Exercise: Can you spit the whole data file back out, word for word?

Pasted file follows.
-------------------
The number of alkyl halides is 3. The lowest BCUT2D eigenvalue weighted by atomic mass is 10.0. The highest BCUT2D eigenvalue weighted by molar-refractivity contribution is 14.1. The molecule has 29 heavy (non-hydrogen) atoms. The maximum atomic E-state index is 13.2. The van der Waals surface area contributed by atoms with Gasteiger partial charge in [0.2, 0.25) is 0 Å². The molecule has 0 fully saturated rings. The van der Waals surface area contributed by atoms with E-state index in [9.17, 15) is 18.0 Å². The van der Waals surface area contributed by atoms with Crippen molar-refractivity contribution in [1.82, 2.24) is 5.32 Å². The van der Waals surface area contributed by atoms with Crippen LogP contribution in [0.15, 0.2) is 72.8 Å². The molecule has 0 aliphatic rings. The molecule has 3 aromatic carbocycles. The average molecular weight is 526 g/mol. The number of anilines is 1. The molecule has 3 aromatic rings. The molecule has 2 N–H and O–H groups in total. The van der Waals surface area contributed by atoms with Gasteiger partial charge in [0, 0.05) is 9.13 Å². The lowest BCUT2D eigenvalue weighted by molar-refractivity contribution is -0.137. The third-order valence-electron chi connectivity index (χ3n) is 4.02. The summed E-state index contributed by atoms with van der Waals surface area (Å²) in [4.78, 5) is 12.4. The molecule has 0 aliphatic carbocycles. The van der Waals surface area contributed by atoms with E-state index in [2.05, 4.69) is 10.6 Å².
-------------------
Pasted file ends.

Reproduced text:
The number of alkyl halides is 3. The lowest BCUT2D eigenvalue weighted by atomic mass is 10.0. The highest BCUT2D eigenvalue weighted by molar-refractivity contribution is 14.1. The molecule has 29 heavy (non-hydrogen) atoms. The maximum atomic E-state index is 13.2. The van der Waals surface area contributed by atoms with Gasteiger partial charge in [0.2, 0.25) is 0 Å². The molecule has 0 fully saturated rings. The van der Waals surface area contributed by atoms with E-state index in [9.17, 15) is 18.0 Å². The van der Waals surface area contributed by atoms with Crippen molar-refractivity contribution in [1.82, 2.24) is 5.32 Å². The van der Waals surface area contributed by atoms with Crippen LogP contribution in [0.15, 0.2) is 72.8 Å². The molecule has 0 aliphatic rings. The molecule has 3 aromatic carbocycles. The average molecular weight is 526 g/mol. The number of anilines is 1. The molecule has 3 aromatic rings. The molecule has 2 N–H and O–H groups in total. The van der Waals surface area contributed by atoms with Gasteiger partial charge in [0, 0.05) is 9.13 Å². The lowest BCUT2D eigenvalue weighted by molar-refractivity contribution is -0.137. The third-order valence-electron chi connectivity index (χ3n) is 4.02. The summed E-state index contributed by atoms with van der Waals surface area (Å²) in [4.78, 5) is 12.4. The molecule has 0 aliphatic carbocycles. The van der Waals surface area contributed by atoms with E-state index in [2.05, 4.69) is 10.6 Å².